Interested in teaching English in Thailand but aren’t sure what to expect? Keep reading to get a glimpse at what a typical day looks like teaching English abroad!
Check out my post, Teaching in Thailand, where I unfold teaching within contrasting cultures.
Teaching English abroad: a day in the life
A typical day teaching English abroad looked like this
- Head to school at 7:50 AM
- Morning assembly at 8:15 AM
- Teach 1-2 classes
- Grab lunch at 11:30 AM
- Teach another 1-2 classes
- Head back to the apartment at 4:30 PM
- Rest and grab dinner
- Relax and go to bed around 10:30 PM
The school day began with everyone gathered at morning assembly. Students were arranged by prathom (grade), and within each class, students formed two lines: one for girls, and one for boys. Around 8:15 AM, students sang the national anthem while the Thai flag was raised. Everyone was to stop wherever they were and stand at attention until the anthem was over. This was followed by a Buddhist prayer, and any announcements, presentations, or awards. The assembly lasted anywhere from 10 to 45 minutes. Students usually stood for the duration, but sat if teachers anticipated a longer assembly. They were dismissed by class in an orderly line with their hands folded behind their backs.
I taught English in the ESM (English, Science, and Math) program to prathoms 1 through 6, seeing each class three times a week: twice for English class and once for after school phonetics. The school provided workbooks, cd’s, and flashcards for me to follow. Each classroom was equipped with a projector, microphone, and most importantly … AIR CONDITIONING! Classes were an hour long and had approximately 40 students in each. A Thai teacher taught alongside me and helped translate any communication difficulties that came up (and there were many!).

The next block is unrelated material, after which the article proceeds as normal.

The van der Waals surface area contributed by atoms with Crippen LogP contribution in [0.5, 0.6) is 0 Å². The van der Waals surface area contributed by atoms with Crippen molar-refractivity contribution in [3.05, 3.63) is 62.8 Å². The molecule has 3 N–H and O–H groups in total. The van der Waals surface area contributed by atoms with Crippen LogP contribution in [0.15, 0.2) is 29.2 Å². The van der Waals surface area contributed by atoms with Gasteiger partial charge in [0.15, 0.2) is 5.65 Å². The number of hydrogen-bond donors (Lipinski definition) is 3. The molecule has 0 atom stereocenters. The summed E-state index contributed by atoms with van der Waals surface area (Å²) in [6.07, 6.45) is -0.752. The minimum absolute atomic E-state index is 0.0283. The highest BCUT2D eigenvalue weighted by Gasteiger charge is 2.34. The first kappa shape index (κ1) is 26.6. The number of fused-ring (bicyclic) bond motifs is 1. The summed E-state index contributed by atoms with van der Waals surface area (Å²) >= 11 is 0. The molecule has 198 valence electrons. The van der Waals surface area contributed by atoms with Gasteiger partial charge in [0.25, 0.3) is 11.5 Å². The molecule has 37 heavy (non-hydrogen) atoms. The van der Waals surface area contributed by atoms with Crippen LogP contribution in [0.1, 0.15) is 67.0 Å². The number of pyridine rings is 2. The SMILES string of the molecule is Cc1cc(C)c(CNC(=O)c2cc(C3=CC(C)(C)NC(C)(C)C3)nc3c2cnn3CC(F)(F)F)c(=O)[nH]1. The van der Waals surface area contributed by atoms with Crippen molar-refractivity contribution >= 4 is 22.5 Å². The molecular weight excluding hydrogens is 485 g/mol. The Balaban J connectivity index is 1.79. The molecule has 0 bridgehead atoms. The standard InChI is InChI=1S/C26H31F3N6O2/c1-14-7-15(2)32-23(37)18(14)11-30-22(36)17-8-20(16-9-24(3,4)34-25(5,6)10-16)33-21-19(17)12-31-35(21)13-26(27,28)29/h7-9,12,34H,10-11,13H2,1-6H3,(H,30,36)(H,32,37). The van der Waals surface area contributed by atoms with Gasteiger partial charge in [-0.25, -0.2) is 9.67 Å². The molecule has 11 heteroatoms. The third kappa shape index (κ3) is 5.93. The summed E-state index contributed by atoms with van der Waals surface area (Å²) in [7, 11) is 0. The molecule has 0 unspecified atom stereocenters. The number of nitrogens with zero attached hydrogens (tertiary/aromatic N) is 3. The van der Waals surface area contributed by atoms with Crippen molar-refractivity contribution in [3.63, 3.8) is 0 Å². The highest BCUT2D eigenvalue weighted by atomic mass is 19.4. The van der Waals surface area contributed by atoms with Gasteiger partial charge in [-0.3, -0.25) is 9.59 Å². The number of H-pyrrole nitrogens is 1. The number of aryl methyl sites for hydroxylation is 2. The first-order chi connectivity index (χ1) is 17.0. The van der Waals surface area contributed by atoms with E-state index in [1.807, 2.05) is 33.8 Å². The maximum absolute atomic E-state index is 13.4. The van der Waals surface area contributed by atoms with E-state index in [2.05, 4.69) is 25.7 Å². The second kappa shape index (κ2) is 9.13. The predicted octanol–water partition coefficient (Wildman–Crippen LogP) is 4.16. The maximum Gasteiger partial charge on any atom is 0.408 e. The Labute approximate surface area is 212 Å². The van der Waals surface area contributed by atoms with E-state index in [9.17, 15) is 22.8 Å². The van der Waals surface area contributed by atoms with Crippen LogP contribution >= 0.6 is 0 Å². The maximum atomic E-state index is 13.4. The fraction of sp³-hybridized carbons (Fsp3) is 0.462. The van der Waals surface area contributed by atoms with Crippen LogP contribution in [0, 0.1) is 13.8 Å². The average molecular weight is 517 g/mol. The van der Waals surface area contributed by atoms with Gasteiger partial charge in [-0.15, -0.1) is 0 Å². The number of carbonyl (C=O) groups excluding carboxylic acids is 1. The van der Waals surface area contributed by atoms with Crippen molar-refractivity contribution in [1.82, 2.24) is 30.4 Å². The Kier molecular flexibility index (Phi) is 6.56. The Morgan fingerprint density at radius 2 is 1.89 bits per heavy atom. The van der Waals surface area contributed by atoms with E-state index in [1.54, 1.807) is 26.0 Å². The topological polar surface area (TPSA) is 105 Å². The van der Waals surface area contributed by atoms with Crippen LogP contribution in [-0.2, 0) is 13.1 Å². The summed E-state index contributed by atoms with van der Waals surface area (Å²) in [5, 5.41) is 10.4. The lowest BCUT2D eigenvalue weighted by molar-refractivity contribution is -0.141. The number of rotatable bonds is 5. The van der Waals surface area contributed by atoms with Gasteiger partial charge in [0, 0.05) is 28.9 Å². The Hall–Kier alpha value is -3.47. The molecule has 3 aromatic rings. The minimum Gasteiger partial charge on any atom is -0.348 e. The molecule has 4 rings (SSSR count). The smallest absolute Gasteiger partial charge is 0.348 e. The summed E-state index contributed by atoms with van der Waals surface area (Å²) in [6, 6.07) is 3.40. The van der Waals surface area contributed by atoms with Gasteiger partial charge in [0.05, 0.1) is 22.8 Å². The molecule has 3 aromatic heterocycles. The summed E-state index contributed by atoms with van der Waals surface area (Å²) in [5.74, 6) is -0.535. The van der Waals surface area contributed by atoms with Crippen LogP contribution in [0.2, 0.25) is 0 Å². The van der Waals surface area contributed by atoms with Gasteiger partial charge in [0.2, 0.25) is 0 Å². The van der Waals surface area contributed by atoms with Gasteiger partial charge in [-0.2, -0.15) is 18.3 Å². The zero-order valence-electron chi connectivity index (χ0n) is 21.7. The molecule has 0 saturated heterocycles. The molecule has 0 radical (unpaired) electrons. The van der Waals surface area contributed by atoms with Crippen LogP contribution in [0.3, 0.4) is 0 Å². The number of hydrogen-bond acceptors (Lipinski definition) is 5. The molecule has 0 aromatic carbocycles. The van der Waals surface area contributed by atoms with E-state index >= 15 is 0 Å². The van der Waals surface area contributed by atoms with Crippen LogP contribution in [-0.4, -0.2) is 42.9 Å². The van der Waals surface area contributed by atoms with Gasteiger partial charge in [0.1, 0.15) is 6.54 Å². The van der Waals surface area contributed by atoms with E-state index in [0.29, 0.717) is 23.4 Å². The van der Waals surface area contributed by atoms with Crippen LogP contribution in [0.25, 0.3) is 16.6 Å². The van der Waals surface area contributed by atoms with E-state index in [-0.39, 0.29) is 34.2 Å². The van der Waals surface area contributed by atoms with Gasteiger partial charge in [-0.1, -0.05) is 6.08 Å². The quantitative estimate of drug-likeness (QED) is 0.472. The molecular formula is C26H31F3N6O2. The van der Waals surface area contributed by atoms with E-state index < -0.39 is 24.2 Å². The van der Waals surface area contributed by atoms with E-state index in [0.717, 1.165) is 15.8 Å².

Students brought a small supply of necessities to school including: workbooks for each subject, pencils, colored pencils, and pens. The school provided me with the essentials: printer paper, scissors, glue, and pens. Additional supplies were at an out-of-pocket expense.
To catch their attention, I began every class with a video or dance. They (especially P1) looked forward to this every class and began requesting their favorite ones. Without fail, every class would say, “Teacher! One more time!” after the video ended. I caved and played the videos no more than three times just because I knew they were sitting most of the day and needed to get all that energy out.
Songs and dances the kids loved
- Kill This Love (KPOP is HUGE in Thailand)
- Do You Like …?
- Apples and Bananas
- Walking in the Jungle
- Our Floating Dreams
Games and little competitions were the best way to keep kids engaged throughout lessons. Their absolute favorite was hangman! This built their ability to rely on the alphabet and piece together missing letters to form a word. I started out with a single vocabulary word, and eventually built up to a sentence. Once they solved it, I had every team repeat the word or phrase multiple times to help ingrain sentence structure and pronunciation.
Games the students enjoyed
- Four Corners
- Musical Chairs
- Any sort of “race to the board” activity
Challenges that come with teaching English abroad